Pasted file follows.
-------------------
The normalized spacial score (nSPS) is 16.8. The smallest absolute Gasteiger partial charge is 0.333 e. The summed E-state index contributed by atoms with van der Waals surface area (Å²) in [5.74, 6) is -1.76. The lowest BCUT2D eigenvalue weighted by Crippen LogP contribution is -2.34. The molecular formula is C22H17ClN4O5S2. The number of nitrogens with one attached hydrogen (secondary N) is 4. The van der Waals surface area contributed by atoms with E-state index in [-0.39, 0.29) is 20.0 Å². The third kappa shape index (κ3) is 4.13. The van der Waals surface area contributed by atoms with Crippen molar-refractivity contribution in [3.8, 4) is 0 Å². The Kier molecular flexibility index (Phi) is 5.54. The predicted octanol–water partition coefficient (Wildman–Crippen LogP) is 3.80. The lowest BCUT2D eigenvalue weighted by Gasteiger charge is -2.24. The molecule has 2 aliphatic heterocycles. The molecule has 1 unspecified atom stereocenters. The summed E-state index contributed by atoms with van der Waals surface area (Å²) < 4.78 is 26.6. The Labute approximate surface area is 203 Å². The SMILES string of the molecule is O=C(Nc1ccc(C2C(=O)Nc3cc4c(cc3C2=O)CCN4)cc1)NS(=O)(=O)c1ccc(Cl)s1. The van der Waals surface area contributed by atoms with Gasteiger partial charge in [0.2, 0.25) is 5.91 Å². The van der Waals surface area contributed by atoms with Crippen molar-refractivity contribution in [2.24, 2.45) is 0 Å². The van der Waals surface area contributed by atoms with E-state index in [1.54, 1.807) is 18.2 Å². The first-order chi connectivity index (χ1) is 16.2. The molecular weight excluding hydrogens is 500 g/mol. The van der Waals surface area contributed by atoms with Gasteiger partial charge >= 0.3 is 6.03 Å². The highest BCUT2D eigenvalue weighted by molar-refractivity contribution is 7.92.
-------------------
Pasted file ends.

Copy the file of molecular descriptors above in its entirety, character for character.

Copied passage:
The normalized spacial score (nSPS) is 16.8. The smallest absolute Gasteiger partial charge is 0.333 e. The summed E-state index contributed by atoms with van der Waals surface area (Å²) in [5.74, 6) is -1.76. The lowest BCUT2D eigenvalue weighted by Crippen LogP contribution is -2.34. The molecular formula is C22H17ClN4O5S2. The number of nitrogens with one attached hydrogen (secondary N) is 4. The van der Waals surface area contributed by atoms with E-state index in [-0.39, 0.29) is 20.0 Å². The third kappa shape index (κ3) is 4.13. The van der Waals surface area contributed by atoms with Crippen molar-refractivity contribution in [3.8, 4) is 0 Å². The Kier molecular flexibility index (Phi) is 5.54. The predicted octanol–water partition coefficient (Wildman–Crippen LogP) is 3.80. The lowest BCUT2D eigenvalue weighted by Gasteiger charge is -2.24. The molecule has 2 aliphatic heterocycles. The molecule has 1 unspecified atom stereocenters. The summed E-state index contributed by atoms with van der Waals surface area (Å²) < 4.78 is 26.6. The Labute approximate surface area is 203 Å². The SMILES string of the molecule is O=C(Nc1ccc(C2C(=O)Nc3cc4c(cc3C2=O)CCN4)cc1)NS(=O)(=O)c1ccc(Cl)s1. The van der Waals surface area contributed by atoms with Gasteiger partial charge in [0.2, 0.25) is 5.91 Å². The van der Waals surface area contributed by atoms with Crippen molar-refractivity contribution in [2.24, 2.45) is 0 Å². The van der Waals surface area contributed by atoms with E-state index in [1.54, 1.807) is 18.2 Å². The first-order chi connectivity index (χ1) is 16.2. The molecular weight excluding hydrogens is 500 g/mol. The van der Waals surface area contributed by atoms with Gasteiger partial charge >= 0.3 is 6.03 Å². The highest BCUT2D eigenvalue weighted by molar-refractivity contribution is 7.92.